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Report - Ceulan Mill, South Wales - July 2013

Discussion in 'Industrial Sites' started by JMN, Jul 12, 2013.

  1. JMN

    JMN 28DL Full Member
    28DL Full Member

    Mar 24, 2013
    Likes Received:
    Not posted anything for a long time, had quite a few failures over recent months so went for an easy option....

    Found myself working a few hours away from this site in the South of Wales, so popped along one night after work. A nice relaxed visit with some really interesting things inside. A very difficult place to photograph due to the very low light conditions and the to the fact that by the time I found it, it was around 730pm.
    Well worth a visit with a lot of machinery still in place, with even bobbins, wool and cotton still in situ on the machinery. The building consists of 3 floors, basement which is level with the river, the 1st floor which is level with the car park and 1st floor. Checked out the first first 2 floors. Poked my head up onto the second but the stairs were and bit rickety and not being the lightest person in the world and being on my own didn't go any further.

    Information found on the internet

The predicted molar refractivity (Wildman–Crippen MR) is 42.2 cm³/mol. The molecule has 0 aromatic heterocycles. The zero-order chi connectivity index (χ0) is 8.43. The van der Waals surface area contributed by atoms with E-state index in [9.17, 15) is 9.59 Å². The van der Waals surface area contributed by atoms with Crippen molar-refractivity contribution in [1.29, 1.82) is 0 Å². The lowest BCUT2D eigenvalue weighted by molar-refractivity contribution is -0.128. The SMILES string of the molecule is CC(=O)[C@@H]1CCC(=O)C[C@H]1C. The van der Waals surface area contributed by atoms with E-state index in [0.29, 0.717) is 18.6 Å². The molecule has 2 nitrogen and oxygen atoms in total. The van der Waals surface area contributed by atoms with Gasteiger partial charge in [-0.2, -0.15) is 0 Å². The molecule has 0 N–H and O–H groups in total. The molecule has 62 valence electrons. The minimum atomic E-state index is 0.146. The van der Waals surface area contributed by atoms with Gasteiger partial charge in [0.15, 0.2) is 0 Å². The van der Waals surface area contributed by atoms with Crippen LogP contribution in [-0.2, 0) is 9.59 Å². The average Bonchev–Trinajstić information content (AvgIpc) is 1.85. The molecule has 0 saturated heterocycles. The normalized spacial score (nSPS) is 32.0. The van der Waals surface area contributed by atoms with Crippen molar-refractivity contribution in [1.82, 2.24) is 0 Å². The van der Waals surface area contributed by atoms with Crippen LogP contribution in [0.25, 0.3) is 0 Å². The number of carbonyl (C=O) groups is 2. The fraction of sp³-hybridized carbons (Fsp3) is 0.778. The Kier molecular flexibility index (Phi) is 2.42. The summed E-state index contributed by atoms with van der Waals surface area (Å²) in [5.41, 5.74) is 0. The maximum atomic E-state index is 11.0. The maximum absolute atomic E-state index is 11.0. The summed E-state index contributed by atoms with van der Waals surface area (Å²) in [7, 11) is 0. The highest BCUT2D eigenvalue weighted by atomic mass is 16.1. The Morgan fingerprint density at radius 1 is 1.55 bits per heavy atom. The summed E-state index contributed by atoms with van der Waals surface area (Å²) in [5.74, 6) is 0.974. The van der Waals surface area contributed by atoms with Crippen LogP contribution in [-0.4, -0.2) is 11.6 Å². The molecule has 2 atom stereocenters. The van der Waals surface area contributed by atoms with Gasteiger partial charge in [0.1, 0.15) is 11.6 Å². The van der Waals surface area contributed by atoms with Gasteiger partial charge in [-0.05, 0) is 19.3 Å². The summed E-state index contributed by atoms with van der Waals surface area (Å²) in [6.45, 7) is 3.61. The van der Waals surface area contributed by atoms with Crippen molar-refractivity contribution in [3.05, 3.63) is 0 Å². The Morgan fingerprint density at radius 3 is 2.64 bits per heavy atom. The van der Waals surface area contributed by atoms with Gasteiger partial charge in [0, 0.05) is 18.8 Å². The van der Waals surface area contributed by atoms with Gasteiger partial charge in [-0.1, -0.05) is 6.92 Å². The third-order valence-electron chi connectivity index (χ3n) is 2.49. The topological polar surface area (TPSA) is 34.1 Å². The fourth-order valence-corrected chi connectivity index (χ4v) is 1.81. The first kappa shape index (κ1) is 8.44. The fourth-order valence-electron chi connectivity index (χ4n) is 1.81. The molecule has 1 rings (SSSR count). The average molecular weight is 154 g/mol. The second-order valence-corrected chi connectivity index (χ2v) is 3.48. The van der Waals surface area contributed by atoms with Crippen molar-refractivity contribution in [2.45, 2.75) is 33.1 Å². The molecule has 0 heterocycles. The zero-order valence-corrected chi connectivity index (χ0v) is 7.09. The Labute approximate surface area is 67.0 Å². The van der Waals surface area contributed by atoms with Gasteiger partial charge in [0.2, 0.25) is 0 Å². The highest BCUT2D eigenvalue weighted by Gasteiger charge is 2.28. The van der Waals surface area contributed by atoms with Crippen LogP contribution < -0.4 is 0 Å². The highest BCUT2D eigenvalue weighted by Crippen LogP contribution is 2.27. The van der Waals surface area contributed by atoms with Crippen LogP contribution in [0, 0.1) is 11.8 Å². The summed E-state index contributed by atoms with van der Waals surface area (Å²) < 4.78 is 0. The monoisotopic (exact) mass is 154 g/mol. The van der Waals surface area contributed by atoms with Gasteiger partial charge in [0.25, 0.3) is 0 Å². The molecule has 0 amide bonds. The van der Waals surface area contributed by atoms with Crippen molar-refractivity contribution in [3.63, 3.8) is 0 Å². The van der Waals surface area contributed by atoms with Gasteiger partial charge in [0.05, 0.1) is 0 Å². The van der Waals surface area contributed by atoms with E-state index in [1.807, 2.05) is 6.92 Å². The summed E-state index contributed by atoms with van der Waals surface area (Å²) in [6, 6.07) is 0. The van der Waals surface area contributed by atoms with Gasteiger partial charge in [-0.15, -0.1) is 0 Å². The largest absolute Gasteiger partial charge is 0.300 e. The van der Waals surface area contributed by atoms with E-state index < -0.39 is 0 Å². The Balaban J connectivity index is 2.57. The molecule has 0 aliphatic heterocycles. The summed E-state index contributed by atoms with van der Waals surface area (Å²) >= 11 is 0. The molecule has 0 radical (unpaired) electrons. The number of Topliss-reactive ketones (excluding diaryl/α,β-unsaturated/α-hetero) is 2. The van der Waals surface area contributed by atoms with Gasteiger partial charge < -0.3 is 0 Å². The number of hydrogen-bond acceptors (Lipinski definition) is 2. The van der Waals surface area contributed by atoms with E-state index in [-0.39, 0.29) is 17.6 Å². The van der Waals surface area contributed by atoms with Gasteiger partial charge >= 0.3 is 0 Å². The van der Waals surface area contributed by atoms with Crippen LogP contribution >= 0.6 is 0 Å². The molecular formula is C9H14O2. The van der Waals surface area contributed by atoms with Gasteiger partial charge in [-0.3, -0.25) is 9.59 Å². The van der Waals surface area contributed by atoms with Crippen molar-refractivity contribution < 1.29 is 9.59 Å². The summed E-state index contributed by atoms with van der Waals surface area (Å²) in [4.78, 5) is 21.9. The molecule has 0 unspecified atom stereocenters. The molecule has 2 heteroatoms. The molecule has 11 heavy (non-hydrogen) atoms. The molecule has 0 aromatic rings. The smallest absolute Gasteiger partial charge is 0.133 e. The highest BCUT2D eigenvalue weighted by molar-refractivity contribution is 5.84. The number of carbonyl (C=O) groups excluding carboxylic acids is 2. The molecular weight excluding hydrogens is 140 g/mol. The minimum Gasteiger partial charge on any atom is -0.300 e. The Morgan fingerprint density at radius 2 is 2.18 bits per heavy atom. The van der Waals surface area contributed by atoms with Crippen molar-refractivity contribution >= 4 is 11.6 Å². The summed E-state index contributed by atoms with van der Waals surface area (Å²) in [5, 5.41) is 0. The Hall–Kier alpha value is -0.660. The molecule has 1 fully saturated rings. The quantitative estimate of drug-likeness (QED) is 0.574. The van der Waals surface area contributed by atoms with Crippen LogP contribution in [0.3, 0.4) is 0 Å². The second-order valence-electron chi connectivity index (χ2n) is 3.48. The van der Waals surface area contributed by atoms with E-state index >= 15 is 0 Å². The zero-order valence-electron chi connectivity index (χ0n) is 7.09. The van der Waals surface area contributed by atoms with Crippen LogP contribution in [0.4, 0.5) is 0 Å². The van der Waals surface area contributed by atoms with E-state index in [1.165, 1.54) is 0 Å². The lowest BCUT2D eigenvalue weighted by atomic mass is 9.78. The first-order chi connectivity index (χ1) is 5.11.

"Ceulan Mill was built in 1847 by the Morris family and produced flannel and cloth which was sent to markets across Wales and Great Britain. The mill was also a significant local employer and later became the first supplier of power to the local village, which was the first in in the county to have electricity. The parish council paid £10.00 per annum for street lighting and houses were charged 5 shillings for one 60W lamp which then cost a further seven shillings and sixpence for 3 months electricity supply. Mr Morris turned off the power at 10.30pm each night believing that that was quite late enough for anyone to be awake. During the Second World War demand for flannel products fell and despite diversification into new products and the opening of a shop on the first floor, the mill went into decline, finally closing in 1962. Unfortunately, attempts to donate the property to the National Trust for preservation were unsuccessful as the owner was unable to provide a share of the funding and the mill was abandoned."








    Cheers for looking.

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